Hang on. This is not to say that’s never a good thing to pray. I’ve prayed it, and I don’t regret praying it. It’s not unbiblical.
But it’s also not Biblical. That is, it’s not in the Bible anywhere—no one ever prayed for God to use anyone, and the readers of the Bible were never told to pray to be used.
So we can say, then, that it can possibly be a good thing for some people to pray.
But maybe not for others.
I believe the difference is in your view of God.
This came clearer to me the other day when I was listening to someone speak about this expression. She had heard how a friend was being told “God will use you” in this way and that way, and to her friend it sounded like manipulative activity, the kind of thing . . . well, the kind of thing an abuser would do.
In the mind of the speaker’s friend, God had been cruel, exacting, harsh, and demanding with a face that, behind the face of the abuser, looked just like a reflection of the abuser. “God will use you” just seemed to match with the abuser’s activity.
So it seemed like it was time to put that expression to rest.
Then I was able to discuss a new alternative. Praying for God to empower you.
For a Christian who’s having trouble seeing and knowing what Father God is really like,
* Praying for God “to use you” can sound passive, like you’re a tool,
But praying for God “to empower you” can help remind you that you’re an active participant in the work He’s accomplishing.
* Praying for God “to use you” can feel like you’re asking to be a pawn in some action you have no say over,
But praying for God “to empower you” can help you better connect with the awareness of the Holy Spirit of Jesus Christ in you, to help you know you’re moving forward in the right way.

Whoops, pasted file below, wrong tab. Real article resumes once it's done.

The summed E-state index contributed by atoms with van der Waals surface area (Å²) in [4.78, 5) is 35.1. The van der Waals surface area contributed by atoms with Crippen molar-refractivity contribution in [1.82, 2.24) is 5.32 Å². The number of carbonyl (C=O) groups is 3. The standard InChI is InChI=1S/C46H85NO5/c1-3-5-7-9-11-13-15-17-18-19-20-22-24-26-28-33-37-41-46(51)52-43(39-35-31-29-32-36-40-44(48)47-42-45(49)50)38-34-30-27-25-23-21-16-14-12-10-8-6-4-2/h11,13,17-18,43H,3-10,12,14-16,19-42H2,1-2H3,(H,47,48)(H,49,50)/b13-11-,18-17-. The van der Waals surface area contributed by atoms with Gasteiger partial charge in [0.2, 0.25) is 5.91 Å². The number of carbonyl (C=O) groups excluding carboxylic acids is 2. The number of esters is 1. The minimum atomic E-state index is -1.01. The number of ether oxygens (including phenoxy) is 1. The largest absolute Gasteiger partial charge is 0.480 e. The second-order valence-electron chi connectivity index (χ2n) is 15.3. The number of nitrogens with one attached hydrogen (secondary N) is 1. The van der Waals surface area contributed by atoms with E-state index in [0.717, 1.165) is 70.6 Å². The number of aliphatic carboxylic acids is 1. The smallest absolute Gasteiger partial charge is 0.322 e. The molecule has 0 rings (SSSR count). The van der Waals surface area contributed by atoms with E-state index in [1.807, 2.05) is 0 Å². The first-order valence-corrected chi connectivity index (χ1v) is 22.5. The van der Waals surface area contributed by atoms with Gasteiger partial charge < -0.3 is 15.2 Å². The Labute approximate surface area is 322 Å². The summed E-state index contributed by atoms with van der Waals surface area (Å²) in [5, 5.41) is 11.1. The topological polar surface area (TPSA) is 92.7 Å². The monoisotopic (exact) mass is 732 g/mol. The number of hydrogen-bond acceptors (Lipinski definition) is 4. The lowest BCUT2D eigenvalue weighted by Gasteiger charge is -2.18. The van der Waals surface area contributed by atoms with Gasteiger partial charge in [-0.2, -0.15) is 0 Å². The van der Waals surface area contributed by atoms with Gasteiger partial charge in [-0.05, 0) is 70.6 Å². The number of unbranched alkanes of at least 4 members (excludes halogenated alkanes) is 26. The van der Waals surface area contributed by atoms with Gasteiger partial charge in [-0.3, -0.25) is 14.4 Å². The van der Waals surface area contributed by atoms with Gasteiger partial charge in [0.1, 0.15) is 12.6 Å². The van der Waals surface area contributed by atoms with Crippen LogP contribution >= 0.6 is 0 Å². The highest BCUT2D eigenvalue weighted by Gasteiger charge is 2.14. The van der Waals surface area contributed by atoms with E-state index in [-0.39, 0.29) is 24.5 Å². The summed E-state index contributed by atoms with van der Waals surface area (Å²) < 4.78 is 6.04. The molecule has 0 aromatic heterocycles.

* Praying for God “to use you” can feel like you’re going to accomplish something that you have no interest in,
But praying for God “to empower you” can help strengthen your awareness that God is working through you, to accomplish the deepest longings and desires He has given you for the furthering of His kingdom of love.
And even better, we can pray for a greater awareness of the power of the Holy Spirit, whom, if we have trusted in Jesus Christ, He has already given us.
Praying that God would “use” anyone isn’t in the Bible, but praying that God would empower people and help them be aware of the power already available to them, that’s Biblical. This is what Paul prayed for the Ephesian Christians in Ephesians chapter 1, and it’s a prayer I pray for myself and others:
that the God of our Lord Jesus Christ, the Father of glory,
may give you the Spirit of wisdom and of revelation in the knowledge of him,
having the eyes of your hearts enlightened,
that you may know what is the hope to which he has called you,
what are the riches of his glorious inheritance in the saints,
and what is the immeasurable greatness of his power toward us who believe,
according to the working of his great might that he worked in Christ
when he raised him from the dead and seated him at his right hand in the heavenly places. . . .
When He empowers us to know the hope to which He has called us and the riches of His glorious inheritance . . . then we’ll be well on our way to seeing Him as a loving Father who, through His Son, delights in us and calls us to Himself.
And we’ll never again feel like we’re “being used.”